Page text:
You stubborn ancient knave, you reverend bragget
, We’ll teach you.”—Lear.
This was a heavy brew, laced with spices, often sweetened with honey; known as bragawd or bragget
, it was almost as famous as that other Celtic drink, mead.
Geological Survey (USGS) database of coal quality (Bragget
In West Wales it was defined as a sow (or tub of butter), a flitch of bacon, three score loaves of wheaten bread (six of fine flour, if wheat grew in the region, but otherwise oaten), bragget
, twenty sheaves of oats, and a penny.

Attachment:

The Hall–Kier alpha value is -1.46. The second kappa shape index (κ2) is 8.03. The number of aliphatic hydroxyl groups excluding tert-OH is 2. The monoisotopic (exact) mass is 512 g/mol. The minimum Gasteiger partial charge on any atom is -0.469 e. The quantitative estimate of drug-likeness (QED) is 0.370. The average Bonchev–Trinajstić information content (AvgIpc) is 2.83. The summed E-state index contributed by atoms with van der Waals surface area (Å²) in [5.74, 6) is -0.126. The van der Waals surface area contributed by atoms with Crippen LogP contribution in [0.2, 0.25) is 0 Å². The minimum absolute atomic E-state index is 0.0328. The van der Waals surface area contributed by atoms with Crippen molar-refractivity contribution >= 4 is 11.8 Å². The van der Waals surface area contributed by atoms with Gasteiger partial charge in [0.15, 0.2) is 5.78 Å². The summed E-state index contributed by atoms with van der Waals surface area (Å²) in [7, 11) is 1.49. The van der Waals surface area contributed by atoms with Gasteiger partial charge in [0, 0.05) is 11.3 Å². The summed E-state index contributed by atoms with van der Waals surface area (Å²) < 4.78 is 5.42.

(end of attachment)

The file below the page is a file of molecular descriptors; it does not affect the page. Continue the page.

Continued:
The hero Blaen, who loved purple robes and gold, dispensed the drinking-horn in his luxurious palace as he rested oa cushioas: blaen gwirawt vragawt ef dybydei ~there was drink of bragget
The winter foodgift was defined in one code, from Dyfed, as a sow three fingers thick in her hams, ribs and gammoas; a flitch of salted bacon; three score wheaten loaves; a vat of bragget
; twenty sheaves of oats; and a penny for the servants.
Rabbit's Foot does darker brews like braggets
, made with barley and roasted hops, that go well with burgers and brats.